What is Bit Inspector?

At Endgame, I wanted to explore how data visualization could help during the R&D process itself to support model validation. The early versions of Bit Inspector were really just plots I made to convince myself that a proof of concept malware model was actually accomplishing something and that it was worth further engineering effort. Model metrics such as area under a ROC curve and false positive rates were really important at this point to tell me if the model was effective at discriminating between benign and malicious software. At this level, Bit Inspector was effective even without spending time improving the data visualizations.

Over time, Bit Inspector has evolved and is now a flask app that makes visualizations built with D3js, matplotlib, and seaborn internally available. There are two main routes for Bit Inspector: viewing information related to a single PE file (a sample) and viewing information related to one version of the MalwareScore TM model. On sample pages, contextual information is listed and visualized including model features, section information, and links to outside resources like VirusTotal. A history of MalwareScore TM predictions for the sample over time are also visualized, allowing the viewer to quickly diagnose if the model is improving or worsening on this sample.


The model page displays model specific metrics like false positive rates, false negative rates, and also ROC curve plots. Plots also display the confusion matrix and distribution of scores for various subsets of our training data. By tracking problem areas after they’ve been fixed, the MalwareScoreTM team can quickly verify after training each model that problems remain or have been fixed. The other model metrics can help us decide if a model is an improvement over the last iteration.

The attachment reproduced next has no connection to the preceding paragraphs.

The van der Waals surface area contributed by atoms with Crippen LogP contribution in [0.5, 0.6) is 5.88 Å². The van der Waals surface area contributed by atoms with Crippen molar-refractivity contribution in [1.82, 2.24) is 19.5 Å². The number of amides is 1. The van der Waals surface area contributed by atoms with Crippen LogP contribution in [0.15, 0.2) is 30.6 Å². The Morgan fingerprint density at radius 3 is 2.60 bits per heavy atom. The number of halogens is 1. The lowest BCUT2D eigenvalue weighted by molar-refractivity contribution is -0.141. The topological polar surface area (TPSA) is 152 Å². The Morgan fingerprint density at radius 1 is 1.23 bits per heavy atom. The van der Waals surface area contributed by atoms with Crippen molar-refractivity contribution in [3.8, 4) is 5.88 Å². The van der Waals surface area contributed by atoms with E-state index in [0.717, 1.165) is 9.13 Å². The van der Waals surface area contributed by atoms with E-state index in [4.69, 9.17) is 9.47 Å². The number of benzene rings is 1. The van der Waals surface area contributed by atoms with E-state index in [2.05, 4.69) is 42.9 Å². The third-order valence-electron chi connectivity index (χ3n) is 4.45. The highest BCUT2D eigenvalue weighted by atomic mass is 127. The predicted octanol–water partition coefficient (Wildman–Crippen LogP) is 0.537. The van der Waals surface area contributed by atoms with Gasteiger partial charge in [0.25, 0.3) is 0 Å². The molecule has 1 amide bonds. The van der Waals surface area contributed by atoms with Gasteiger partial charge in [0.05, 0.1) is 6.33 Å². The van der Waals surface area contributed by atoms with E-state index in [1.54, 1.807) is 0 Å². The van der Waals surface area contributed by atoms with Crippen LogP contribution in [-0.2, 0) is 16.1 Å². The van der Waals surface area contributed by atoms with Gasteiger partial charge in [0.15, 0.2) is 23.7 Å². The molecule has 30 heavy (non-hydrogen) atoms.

Data Visualization to Inform R&D

As MalwareScoreTM increasingly proved effective, more people became interested in it and in Bit Inspector, including other Endgame data scientists and malware researchers. Soliciting feedback on problem areas and generally red teaming the model were most important at this point. To that end, it was necessary to add context in the form of data sources and model parameters for the data scientists and hashes, PE header information, and links to VirusTotal for the malware researchers. This required a focus on explainability over trustworthiness to quickly convey information. Because of this, Bit Inspector was easier to understand for the majority of users, but there was still work to do related to increasing user confidence and simplification.

Eventually, the audience of Bit Inspector expanded to managers and executives. This audience was interested not only in the performance of the models, but also the progress in training new models and fixing problem areas. The explainability of the plots was tested at this level and Bit Inspector would benefit from additional focus and design to make it understandable to the widest audience possible.

Looking Ahead

Fortunately, there are great resources for data visualization, including the new Facets tool for exploratory data analysis. If the BSidesLV Ground Truth track on data and visualizations is any indicator, infosec is beginning to embrace the value of data visualization. This is a valuable trend that will help increase data literacy across the industry. I thoroughly enjoyed all the talks and I hope that I sparked more interest and ideas in data visualization for other researchers.